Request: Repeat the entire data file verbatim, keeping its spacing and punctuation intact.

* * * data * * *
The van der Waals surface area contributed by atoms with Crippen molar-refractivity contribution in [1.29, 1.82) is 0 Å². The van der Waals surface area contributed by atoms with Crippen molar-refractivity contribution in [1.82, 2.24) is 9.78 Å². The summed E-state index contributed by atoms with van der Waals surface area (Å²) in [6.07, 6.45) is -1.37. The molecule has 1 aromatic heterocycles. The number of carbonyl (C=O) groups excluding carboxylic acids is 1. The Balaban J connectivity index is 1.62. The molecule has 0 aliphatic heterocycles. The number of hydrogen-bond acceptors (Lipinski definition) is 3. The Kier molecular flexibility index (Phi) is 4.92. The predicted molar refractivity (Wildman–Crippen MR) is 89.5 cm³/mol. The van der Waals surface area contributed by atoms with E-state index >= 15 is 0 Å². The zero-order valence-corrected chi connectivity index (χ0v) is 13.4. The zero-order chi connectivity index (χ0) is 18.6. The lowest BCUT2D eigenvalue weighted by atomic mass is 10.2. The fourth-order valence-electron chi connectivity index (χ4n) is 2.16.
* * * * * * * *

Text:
The van der Waals surface area contributed by atoms with Crippen molar-refractivity contribution in [1.29, 1.82) is 0 Å². The van der Waals surface area contributed by atoms with Crippen molar-refractivity contribution in [1.82, 2.24) is 9.78 Å². The summed E-state index contributed by atoms with van der Waals surface area (Å²) in [6.07, 6.45) is -1.37. The molecule has 1 aromatic heterocycles. The number of carbonyl (C=O) groups excluding carboxylic acids is 1. The Balaban J connectivity index is 1.62. The molecule has 0 aliphatic heterocycles. The number of hydrogen-bond acceptors (Lipinski definition) is 3. The Kier molecular flexibility index (Phi) is 4.92. The predicted molar refractivity (Wildman–Crippen MR) is 89.5 cm³/mol. The van der Waals surface area contributed by atoms with E-state index >= 15 is 0 Å². The zero-order valence-corrected chi connectivity index (χ0v) is 13.4. The zero-order chi connectivity index (χ0) is 18.6. The lowest BCUT2D eigenvalue weighted by atomic mass is 10.2. The fourth-order valence-electron chi connectivity index (χ4n) is 2.16.